The US Federal Communications Commission’s (FCC) decision to repeal net neutrality rules means US internet service providers (ISPs) can slow or block websites and apps as they see fit or charge more for faster speeds.
This is a worrying development not only for internet users, but also for media houses, whose services to their audience may be impacted if ISPs choose to target them. It may also give bigger players a massive advantage.
The now-defunct net neutrality laws stated that all web traffic, whether streaming video (very bandwidth intensive) or text-based news website browsing, or social media, must be treated equally.
Toby Shapshak, managing director of Stuff Magazine, explains the implications of the new laws. “ISPs and telcos will be able to decide who pays for better bandwidth, forcing the likes of YouTube, Netflix, Facebook and Amazon to pay more so their content gets prioritised into so-called fast lanes. On the face of it, with Netflix and YouTube consuming an estimated half of all internet traffic through their video offerings, it seems financially prudent for the ISPs. But their focus is profitability, not freedom of speech or access to information,” he says.
Arthur Goldstuck, managing director of World Wide Worx, says the move will damage small players and non-profit organisations because they can’t afford to buy prioritisation, limiting competition to just the big groups.
Hence concerns have been voiced that now big tech companies can control what people see and do online. Shapshak describes the move as “having the most far-reaching effects on the internet and how we all access it. It has the potential to be very, very bad for free speech”.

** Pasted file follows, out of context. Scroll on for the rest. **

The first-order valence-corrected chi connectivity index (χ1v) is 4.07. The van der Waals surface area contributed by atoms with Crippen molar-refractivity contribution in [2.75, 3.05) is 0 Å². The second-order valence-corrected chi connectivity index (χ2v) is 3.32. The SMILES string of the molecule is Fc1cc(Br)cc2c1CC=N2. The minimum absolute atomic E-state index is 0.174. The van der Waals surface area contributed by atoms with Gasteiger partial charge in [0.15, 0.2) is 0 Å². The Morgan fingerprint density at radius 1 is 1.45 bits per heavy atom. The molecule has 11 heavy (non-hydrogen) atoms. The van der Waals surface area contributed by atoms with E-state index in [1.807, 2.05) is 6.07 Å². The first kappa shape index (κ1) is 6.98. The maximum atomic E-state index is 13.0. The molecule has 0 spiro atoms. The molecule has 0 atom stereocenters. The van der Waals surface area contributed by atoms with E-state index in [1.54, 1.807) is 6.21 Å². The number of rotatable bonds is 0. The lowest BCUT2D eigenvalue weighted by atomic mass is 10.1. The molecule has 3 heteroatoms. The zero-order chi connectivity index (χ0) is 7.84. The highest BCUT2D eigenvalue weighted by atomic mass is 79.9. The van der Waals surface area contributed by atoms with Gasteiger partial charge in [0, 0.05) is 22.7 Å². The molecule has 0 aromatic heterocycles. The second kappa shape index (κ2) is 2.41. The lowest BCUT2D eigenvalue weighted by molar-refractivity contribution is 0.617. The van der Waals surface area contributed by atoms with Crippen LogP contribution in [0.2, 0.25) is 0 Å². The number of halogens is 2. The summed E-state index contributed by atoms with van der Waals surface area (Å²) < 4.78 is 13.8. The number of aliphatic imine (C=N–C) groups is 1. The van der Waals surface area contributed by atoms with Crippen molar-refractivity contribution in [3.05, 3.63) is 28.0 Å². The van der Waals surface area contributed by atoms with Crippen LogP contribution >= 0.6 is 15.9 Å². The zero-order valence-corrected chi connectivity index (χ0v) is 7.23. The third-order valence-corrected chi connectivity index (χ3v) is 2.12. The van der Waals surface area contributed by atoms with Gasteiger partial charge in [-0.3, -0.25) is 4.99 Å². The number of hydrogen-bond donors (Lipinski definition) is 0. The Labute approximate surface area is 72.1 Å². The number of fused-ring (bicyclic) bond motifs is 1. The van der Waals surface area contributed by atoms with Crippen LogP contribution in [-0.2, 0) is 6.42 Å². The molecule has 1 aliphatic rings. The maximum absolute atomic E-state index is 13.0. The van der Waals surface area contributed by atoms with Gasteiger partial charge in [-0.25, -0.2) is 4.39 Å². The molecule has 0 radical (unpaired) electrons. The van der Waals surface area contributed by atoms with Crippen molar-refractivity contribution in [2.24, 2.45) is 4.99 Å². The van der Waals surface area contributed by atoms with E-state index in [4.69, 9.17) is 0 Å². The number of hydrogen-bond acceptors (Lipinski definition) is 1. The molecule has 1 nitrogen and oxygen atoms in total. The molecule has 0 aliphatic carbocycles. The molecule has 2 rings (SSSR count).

But all this is taking place in America; what is the state of net neutrality locally?
SA government committed to enforcing net neutrality
At a press briefing, Alf Wiltz, chief director for telecommunications and IT policy at the department of telecommunications and postal services, reassured South Africans that “government has not abandoned net neutrality”. The issue will likely be dealt with in the upcoming Electronic Communications & Transactions Amendment Bill, with the white paper identifying communications regulator Icasa as the body chosen to deal with the subject.
The body will hold an inquiry and then make proposals and recommendations to the minister on whether changes to legislation are required to reinforce net neutrality and, if yes, what those amendments are.
The paper also states, “Government is committed to promoting net neutrality to preserve the free Internet and pre-empt possible unfair treatment by intermediaries”.
No formal state of net neutrality
This move from government should be a welcome one for South Africans, as it formalises the state of net neutrality, something which is currently not present in the country. “It’s generally accepted that net neutrality should apply in South Africa,” says Goldstuck.